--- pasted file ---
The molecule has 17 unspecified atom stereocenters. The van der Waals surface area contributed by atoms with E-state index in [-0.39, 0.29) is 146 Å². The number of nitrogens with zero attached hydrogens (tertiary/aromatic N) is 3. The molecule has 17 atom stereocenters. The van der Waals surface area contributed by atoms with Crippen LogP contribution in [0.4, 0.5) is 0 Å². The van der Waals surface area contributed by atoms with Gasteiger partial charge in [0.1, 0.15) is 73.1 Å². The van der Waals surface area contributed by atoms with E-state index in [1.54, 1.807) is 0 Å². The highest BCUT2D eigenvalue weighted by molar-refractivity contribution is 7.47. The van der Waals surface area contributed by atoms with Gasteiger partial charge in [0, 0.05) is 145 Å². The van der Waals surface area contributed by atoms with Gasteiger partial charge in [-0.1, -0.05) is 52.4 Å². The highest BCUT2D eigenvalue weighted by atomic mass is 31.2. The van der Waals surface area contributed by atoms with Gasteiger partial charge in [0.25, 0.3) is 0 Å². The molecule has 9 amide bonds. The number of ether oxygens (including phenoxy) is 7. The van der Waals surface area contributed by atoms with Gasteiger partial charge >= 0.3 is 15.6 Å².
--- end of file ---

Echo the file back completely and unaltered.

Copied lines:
The molecule has 17 unspecified atom stereocenters. The van der Waals surface area contributed by atoms with E-state index in [-0.39, 0.29) is 146 Å². The number of nitrogens with zero attached hydrogens (tertiary/aromatic N) is 3. The molecule has 17 atom stereocenters. The van der Waals surface area contributed by atoms with Crippen LogP contribution in [0.4, 0.5) is 0 Å². The van der Waals surface area contributed by atoms with Gasteiger partial charge in [0.1, 0.15) is 73.1 Å². The van der Waals surface area contributed by atoms with E-state index in [1.54, 1.807) is 0 Å². The highest BCUT2D eigenvalue weighted by molar-refractivity contribution is 7.47. The van der Waals surface area contributed by atoms with Gasteiger partial charge in [0, 0.05) is 145 Å². The van der Waals surface area contributed by atoms with Gasteiger partial charge in [-0.1, -0.05) is 52.4 Å². The highest BCUT2D eigenvalue weighted by atomic mass is 31.2. The van der Waals surface area contributed by atoms with Gasteiger partial charge in [0.25, 0.3) is 0 Å². The molecule has 9 amide bonds. The number of ether oxygens (including phenoxy) is 7. The van der Waals surface area contributed by atoms with Gasteiger partial charge >= 0.3 is 15.6 Å².